29 June 2010

Rambo: Pope of the Church of the Holy Gun

When one of my favorites blogs, The House Next Door, began the Summer of '85 series of posts and asked for submissions, I decided to give it a try.  I looked up a list of movies that had come out that summer to see if any were ones I could write about, and lo and behold, many were major films of my childhood.  (One, Pumping Iron 2, was directed by George Butler, who lives a couple towns over from me and once took my father hunting with Arnold Schwartzenegger, or so my father claimed.)

Though I could have chosen many of the summer of '85's films to write about, one was so obvious I couldn't ignore it -- Rambo: First Blood Part II. I emailed House editor Keith Uhlich, and he said go for it.

I thought I might write 800 words or so. It got a bit longer than that. Despite the current length, the essay feels bare bones to me -- there's a lot more to say about Reagan and Rambo, about gender and masculinity, and about all four Rambo films together, because they're each quite different (First Blood is I think unquestionably the best film in terms of what most reasonable people think of as quality, and it remains utterly heartbreaking for me every time I watch it, but parts II and III are much more enjoyable, since they're closer to being superhero epics. The recent fourth part, just called Rambo, I've only watched once so far, but it didn't really do much for me -- Rambo beyond the 1980s just seems ... sad. Son of Rambow accomplished more.)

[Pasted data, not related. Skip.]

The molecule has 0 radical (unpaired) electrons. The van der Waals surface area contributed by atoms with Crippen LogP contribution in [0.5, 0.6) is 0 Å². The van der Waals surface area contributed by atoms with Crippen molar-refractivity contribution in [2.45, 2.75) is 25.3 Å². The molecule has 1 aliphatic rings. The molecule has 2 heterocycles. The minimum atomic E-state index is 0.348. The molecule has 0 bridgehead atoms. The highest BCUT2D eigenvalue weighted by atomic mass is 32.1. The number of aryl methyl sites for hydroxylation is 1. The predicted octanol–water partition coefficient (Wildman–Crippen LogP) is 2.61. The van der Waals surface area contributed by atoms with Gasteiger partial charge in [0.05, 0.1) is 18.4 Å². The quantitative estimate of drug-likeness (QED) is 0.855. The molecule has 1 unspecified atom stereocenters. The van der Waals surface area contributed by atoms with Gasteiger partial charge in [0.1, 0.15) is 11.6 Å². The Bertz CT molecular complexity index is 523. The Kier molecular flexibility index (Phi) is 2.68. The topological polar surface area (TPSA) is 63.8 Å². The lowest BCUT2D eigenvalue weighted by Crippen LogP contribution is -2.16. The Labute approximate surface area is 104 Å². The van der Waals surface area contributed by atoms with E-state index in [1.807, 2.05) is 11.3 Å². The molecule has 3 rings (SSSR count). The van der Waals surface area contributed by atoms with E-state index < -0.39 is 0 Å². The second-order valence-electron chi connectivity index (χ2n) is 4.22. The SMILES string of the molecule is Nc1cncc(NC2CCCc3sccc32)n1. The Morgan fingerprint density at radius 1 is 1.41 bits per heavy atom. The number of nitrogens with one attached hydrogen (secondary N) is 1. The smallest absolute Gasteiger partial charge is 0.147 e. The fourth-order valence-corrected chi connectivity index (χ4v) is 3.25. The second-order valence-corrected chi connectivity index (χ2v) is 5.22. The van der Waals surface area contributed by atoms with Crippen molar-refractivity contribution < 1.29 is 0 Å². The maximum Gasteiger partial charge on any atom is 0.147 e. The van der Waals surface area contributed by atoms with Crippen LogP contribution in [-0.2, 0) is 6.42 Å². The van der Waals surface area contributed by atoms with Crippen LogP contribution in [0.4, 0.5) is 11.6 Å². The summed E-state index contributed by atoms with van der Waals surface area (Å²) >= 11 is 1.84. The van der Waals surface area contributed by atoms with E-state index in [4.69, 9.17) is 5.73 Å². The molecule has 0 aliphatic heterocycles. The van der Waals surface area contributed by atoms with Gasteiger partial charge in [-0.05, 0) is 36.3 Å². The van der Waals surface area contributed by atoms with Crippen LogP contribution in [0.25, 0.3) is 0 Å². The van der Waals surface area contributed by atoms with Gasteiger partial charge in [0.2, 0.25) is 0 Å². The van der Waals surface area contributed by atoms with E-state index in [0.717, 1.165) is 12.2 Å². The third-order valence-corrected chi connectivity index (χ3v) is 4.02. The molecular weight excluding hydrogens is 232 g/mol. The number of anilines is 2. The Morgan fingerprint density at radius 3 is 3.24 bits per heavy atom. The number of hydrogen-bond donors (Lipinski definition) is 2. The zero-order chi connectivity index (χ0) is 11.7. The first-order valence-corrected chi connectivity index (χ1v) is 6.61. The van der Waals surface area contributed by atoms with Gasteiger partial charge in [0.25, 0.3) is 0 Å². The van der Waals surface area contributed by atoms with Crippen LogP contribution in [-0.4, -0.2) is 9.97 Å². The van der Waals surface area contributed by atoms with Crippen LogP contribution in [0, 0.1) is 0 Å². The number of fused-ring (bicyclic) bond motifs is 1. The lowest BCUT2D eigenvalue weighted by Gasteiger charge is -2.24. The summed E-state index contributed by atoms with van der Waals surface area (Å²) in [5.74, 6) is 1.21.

It's a thrill to see my byline on a site I read all the time and respect immensely, and I'm particularly pleased that I could appear there with this essay, which for obvious reasons for anybody who reads it means a lot to me -- it's the most personal thing I've published since the first Strange Horizons column I wrote after my father's death, a column that is also about my father and film, and mentions Rambo.


And now, for you loyal Mumpsimus readers, a special photo to accompany the essay -- this is me holding the MP5 I mention in the essay ... while wearing a Small Beer Press T-Shirt:

No comments:

Post a Comment